I suspect the trade war with China will be resolved within six months. Not for trade reasons, but almost for stylistic and psychological reasons. I can tell you two things about president Trump. One point is that he gets fatigued, he gets bored. His two most important issues when he was running for president were immigration, including building a wall to Mexico, and president Obama’s health policy. He makes some efforts on both issues, and he has limited success on both. But after a year he didn’t even talk about the wall, or only occasionally. The same applies to Obama’s health care. For Trump, China is now the greatest threat to America. But in a couple of months it will be something else. Trump is very interested at the moment.
One point is that president Trump gets fatigued, he gets bored.
The second point is that he has to be the hero of his own story. He alone determines what is successful. On trade issues, Trump is both the power maniac and the fire marshal. He lights the fires and he puts them out. Then he declares victory. This has been the case with NAFTA. This will happen again in the trade war with China.
The U.S. administration accuses the Chinese government of trying to influence the upcoming midterm elections by fake news and cyber attacks. China is denying the accusations. What consequences could this development have both in America and in China?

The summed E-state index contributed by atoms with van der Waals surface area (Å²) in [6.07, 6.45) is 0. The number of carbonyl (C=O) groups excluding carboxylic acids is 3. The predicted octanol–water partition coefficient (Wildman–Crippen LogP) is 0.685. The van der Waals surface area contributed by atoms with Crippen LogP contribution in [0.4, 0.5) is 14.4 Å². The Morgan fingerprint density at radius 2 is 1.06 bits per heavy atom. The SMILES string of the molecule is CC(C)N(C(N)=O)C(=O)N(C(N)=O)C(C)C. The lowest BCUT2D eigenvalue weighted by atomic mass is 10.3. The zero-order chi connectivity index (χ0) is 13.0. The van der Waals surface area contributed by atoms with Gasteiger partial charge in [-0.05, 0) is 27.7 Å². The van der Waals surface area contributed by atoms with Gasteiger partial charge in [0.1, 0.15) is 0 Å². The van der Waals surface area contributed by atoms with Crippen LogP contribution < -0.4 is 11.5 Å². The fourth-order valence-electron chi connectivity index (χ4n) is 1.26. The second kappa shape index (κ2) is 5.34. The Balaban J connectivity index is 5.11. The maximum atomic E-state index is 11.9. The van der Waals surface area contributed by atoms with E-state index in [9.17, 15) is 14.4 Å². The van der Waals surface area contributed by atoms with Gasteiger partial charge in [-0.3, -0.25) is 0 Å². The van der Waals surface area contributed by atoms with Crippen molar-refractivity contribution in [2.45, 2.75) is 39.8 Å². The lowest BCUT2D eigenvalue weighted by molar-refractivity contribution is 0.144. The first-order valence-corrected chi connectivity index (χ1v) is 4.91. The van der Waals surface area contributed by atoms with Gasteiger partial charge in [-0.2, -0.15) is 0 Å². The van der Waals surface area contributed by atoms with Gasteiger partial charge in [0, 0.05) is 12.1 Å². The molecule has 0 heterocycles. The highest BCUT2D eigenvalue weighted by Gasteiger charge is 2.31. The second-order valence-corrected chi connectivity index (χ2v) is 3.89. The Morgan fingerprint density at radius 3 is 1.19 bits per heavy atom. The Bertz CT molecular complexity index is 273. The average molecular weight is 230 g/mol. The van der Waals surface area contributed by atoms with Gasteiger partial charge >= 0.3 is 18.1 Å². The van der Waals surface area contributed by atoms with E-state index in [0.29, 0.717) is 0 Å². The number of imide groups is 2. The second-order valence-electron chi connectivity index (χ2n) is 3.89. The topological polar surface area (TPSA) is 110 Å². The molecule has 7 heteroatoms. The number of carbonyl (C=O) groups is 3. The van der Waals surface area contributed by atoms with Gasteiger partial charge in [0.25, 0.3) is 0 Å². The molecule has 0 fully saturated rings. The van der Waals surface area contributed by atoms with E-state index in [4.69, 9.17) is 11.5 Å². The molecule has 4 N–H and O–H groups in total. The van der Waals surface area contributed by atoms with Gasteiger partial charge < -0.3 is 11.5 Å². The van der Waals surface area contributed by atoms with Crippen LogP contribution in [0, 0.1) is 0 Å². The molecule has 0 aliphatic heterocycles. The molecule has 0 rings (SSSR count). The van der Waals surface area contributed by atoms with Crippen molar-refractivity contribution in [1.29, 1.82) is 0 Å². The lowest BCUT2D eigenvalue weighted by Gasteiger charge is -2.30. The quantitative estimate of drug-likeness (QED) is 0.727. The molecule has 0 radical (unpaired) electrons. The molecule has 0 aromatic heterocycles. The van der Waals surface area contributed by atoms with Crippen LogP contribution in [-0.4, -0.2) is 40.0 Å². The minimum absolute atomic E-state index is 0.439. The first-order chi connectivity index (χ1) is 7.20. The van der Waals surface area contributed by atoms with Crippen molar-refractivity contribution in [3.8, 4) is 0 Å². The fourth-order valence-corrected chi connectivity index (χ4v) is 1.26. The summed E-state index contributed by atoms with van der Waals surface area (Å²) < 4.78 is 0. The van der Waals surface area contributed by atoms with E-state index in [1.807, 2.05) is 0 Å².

China is playing more of a role in American civic life than it has ever played. I am not concerned when this is transparent. If the Chinese foreign ministry puts Xi Jinping’s speeches in English on a web page, this is not a camouflage of a secret project. This type of activity is a constructive use of diplomacy. But if China is suppressing thoughts and words of Chinese students in American universities, this is very harmful and an inappropriate intervention in the United States. The USA should provide human rights guarantees to anybody who is studying in an American university. I would encourage US civic organizations and universities to watch out. We have a responsibility to protect open discussion in the United States. We should not allow any foreign power to intervene in our society. No one should try to alter outcomes of an election.
We should not allow any foreign power to intervene in our society.